Everything You Need to Know About Getting a Visa for Thailand
I participate in a couple of travel forums and questions regarding visas for Thailand come up almost every day. The rules aren’t that complex but because many people travel in South East Asia without fixed plans and for extended periods of time, it can sometimes be confusing.
Here’s everything I know and everything you need to know:
Note: This information is for nationals of the countries listed in this link (including New Zealand, Australia, South Africa, Israel, Canada, USA, UK and most of Europe). If you’re lucky enough to be from Argentina, Chile, Peru, Brazil or Korea then you get a 90-day visa exemption on arrival. If you’re from any of the countries in this link (including China and India) you’re not eligible for a visa exemption and will only get a 15-day visa on arrival which can’t be extended in Thailand. If you’re Malaysian you get a 30-day visa exemption when arriving overland. If you’re confused about what kind of visa you are entitled to look at this chart.
UPDATE: As of May 2014, you can no longer make border runs at land crossings to renew your 15 or 30-day visa exemption. You’ll need to either fly in and out or get a 60-day tourist visa. For details, see this post on ThaiVisa.com.
You’re arriving overland, staying less than 15 days
If you’re arriving overland into Thailand you will receive a 15-day visa exemption free of charge. This is not a visa.
UPDATE: As of November 2013, tourists from the UK, USA, Canada, France, Germany, Italy and Japan receive a 30-day visa exemption at land borders free of charge. All other nationals still only receive 15-days.
You’re flying in, staying less than a month
If you’re flying into Thailand you will receive a 30-day visa exemption free of charge. This is not a visa. If you have proof of onward travel within the 30 day period, your airline will let you board with no prearranged visa. Proof of onward travel is generally an air ticket that departs Thailand but can now be any form of transport – ferry, train or bus ticket though it’s not common to have bought these in advance. Airlines don’t always request this proof of onward travel but they might and if you don’t have it you won’t be able to board your flight to Thailand. It’s best to be prepared.
If you don’t have proof of onward travel you have two choices – either get a visa in advance (see below) or purchase a cheap airfare out of Thailand within 30 days of your arrival, even if you have no intention of using it. The cheapest option is usually an Air Asia fare to Kuala Lumpur or Phnom Penh. You can pick up fares on sale for cheaper than getting a visa in advance. This is a good option if you don’t have easy access to a Thai Embassy or Consulate at home.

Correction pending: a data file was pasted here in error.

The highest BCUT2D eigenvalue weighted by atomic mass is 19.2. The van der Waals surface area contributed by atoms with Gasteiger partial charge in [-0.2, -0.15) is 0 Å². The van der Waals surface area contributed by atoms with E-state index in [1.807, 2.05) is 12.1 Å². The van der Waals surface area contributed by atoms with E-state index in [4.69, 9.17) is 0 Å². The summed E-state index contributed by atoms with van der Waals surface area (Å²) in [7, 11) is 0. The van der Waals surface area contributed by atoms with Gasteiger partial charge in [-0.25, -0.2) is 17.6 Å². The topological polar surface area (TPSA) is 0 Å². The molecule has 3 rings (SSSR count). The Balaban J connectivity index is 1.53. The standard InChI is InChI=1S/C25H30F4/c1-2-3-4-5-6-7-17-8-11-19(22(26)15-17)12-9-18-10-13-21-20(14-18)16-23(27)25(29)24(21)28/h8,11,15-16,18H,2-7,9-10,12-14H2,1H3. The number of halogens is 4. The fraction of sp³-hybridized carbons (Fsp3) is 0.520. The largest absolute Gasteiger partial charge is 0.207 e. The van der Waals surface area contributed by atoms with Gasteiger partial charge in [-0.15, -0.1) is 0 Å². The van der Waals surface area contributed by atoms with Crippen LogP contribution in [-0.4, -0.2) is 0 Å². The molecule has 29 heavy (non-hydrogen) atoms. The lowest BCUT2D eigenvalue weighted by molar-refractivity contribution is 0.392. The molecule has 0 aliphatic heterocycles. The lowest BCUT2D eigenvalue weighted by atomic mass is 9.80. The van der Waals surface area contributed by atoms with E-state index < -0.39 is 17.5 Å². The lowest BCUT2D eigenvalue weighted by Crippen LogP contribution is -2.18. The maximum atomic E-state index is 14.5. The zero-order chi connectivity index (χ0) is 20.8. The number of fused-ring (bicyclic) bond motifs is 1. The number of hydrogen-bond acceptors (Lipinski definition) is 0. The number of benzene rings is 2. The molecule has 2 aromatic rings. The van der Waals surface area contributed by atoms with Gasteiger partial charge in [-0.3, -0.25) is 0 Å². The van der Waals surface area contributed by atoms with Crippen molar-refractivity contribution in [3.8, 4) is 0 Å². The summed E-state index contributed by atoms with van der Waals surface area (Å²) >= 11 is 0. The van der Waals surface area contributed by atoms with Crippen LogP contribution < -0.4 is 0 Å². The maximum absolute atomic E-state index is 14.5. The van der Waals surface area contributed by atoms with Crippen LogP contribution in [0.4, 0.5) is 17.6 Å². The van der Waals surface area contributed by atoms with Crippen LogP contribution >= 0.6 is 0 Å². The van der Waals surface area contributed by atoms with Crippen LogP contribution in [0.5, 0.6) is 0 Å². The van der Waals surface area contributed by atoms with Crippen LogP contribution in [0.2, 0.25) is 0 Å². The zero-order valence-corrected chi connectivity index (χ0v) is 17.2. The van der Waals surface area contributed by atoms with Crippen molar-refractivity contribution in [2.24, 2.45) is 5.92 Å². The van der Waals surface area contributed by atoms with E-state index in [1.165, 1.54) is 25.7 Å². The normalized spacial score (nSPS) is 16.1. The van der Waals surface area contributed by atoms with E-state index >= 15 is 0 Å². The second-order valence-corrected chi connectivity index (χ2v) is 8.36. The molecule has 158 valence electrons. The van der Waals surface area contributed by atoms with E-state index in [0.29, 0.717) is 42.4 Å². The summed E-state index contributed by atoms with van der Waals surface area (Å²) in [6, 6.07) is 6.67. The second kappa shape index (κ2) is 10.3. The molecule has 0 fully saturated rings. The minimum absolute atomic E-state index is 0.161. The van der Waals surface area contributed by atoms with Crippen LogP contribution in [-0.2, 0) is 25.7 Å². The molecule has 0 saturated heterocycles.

You’re flying in, staying between one and two months / You’re arriving overland, staying more than 15 days
You need to get a visa in advance. A single entry tourist visa for Thailand is valid for 60 days. You can get it in advance from a Thai Embassy or Consulate. You can do this before you leave home in many countries such as Australia (A$45), New Zealand (NZ$50), United Kingdom (£25), USA (US$40) and Canada (CN$40). The visa is valid for entry into Thailand for three months from the date of issue.
If you’re coming overland from a neighbouring country you can get your visa while you’re on the road. Visas are available in Phnom Penh (US$40), Vientiane (1000B), Hanoi & Saigon (US$40) and Penang & Kuala Lumpur (RM110). Download the application for from the Embassy or Consulate’s website in advance, bring two passport photos and the required amount of cash. Visas are usually processed in one or two days. Be aware that most embassies and consulate only accept visa applications for a couple of hours in the morning so check opening hours.
You want to fly into Thailand, stay less than 30 days then return and stay more than 30 days
Lots of travellers use Thailand as a hub for getting around South East Asia because it’s often the cheapest and easiest airport to fly into in the region. If you’re on an extended trip in South East Asia, chances are you will come in to Thailand first for a short amount of time, go off to a neighbouring country but return to Thailand later for a long period of time. If you’re doing this without an onward flight from Thailand within 30 days then you will still need a visa in your passport to satisfy the airline’s boarding requirement. You can get a double entry tourist visa which costs twice as much. The alternative is to get a single entry visa but only use it on your second entry to Thailand when you plan to stay more than 30 days and use the 30 day visa exemption for your first trip to Thailand. Here’s how to do it: